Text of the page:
#thesideshow June 16th 2016 Flash Fiction Junk Change by Michael Adams
June 16, 2016
#promptoftheday June 16th 2016
June 16, 2016

F20 LitStyle: Open Road Review Releases Their May 2016 Issue

F20 LitStyle: Open Road Review

by Sopphey Vance

Open Road Review: South Asia’s Leading Magazine of Literature & Culture. Open Road Review released their May 2016 Issue featuring fiction, creative nonfiction, poetry, interviews, and artwork from national and international creators. Editor Kulpreet Yadav says it best in his letter to the editor that the “Internet Internet is our [Open Road Review] juice, it’s our inspiration and our power. We have become …. the carriers of stories through the sluice gates of an increasingly connected world.”

A tale of a woman’s role in her husband’s family is carefully and cunningly crafted in the story by Nadia Kabir Barb. And very poetic as well, starting with the first paragraph, the eye-catching paragraph! “The onions mad her eyes water.” The story is set, the emotions sweep into order thereafter.

Impactful and open writing doesn’t end in the fiction published. Continuing into the creative nonfiction, Supriya Bhatnagar spins us a true tale of the correlation to mangoes and a dreadful event concerning a neighbor. Fereshteh Molavi guides us along to a clumsy little story. And Tadhg Muller lets us tag along on a train ride conversation sparked by The Spectre of Alexander Wolf.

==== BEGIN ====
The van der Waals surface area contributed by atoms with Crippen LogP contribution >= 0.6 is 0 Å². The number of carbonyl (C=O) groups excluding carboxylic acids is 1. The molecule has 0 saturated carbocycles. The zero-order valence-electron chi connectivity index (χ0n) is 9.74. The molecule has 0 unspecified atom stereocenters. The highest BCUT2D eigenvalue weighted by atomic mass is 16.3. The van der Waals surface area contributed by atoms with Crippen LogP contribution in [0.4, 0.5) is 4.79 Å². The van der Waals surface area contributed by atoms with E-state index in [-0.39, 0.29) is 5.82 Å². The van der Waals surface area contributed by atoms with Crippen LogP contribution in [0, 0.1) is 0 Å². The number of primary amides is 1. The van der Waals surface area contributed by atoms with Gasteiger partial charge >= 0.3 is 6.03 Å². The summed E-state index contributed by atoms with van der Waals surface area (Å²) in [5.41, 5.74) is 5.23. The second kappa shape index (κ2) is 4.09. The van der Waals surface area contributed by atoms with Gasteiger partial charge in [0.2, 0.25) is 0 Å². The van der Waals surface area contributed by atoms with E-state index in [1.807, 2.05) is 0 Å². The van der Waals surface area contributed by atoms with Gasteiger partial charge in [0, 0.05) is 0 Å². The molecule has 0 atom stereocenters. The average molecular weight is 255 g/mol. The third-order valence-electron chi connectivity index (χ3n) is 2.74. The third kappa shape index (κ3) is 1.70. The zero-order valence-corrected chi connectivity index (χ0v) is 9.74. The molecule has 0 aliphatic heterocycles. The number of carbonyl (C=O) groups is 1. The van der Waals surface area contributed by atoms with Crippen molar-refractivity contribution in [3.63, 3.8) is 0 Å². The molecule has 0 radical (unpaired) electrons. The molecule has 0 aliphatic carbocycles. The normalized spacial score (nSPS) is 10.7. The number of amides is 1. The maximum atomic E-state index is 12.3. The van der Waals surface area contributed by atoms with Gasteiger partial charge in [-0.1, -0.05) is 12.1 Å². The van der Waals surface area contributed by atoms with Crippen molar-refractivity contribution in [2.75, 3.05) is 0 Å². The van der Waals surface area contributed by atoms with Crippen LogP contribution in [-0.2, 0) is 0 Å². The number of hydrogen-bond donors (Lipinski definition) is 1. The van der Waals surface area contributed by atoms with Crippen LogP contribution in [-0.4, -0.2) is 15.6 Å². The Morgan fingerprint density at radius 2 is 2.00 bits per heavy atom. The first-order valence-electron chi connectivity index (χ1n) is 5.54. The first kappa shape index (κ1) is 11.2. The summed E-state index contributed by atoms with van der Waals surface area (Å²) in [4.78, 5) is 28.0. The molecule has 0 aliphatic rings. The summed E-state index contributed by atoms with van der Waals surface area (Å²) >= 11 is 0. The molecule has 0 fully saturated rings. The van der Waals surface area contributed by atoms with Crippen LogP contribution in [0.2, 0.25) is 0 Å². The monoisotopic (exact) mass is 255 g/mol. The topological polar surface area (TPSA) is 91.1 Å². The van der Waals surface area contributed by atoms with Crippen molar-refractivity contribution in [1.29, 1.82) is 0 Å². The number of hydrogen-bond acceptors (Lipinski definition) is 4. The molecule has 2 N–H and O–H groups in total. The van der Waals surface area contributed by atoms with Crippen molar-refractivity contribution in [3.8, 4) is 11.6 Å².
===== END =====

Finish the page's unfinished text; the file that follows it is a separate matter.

I want to say the poems all follow a similar wave length in their imagaery. But that’s a broad statement without any concern for narrative. Narrative aside. Steffen Hortsmann offers the first line, “Torrents ravage shores beset by surging waves,” Goirick Brahmachari loans, “A stale wind breezes over my face, hungover,” to which Haimanti Dutta Ray adds, “As though it were tidal waters,” which paired with “I’m twenty, and I drink to forget you,” by Megha Rao. It’s just an experience on its own.

Perhaps there is a social norm that every road and bridge must lead to somewhere, and that may make Jéanpaul Ferro’s Bridge to nowhere striking and empty. Or perhaps bridges to nowhere really leave one feeling empty. Regardless this issue of Open Road Review is illustrious and full of meaning, a wonderful read.


Sopphey Vance the poet, yarn artist, and legend resides in South Texas where he battles dragons and unicorns for Five 2 One Magazine.

//]]>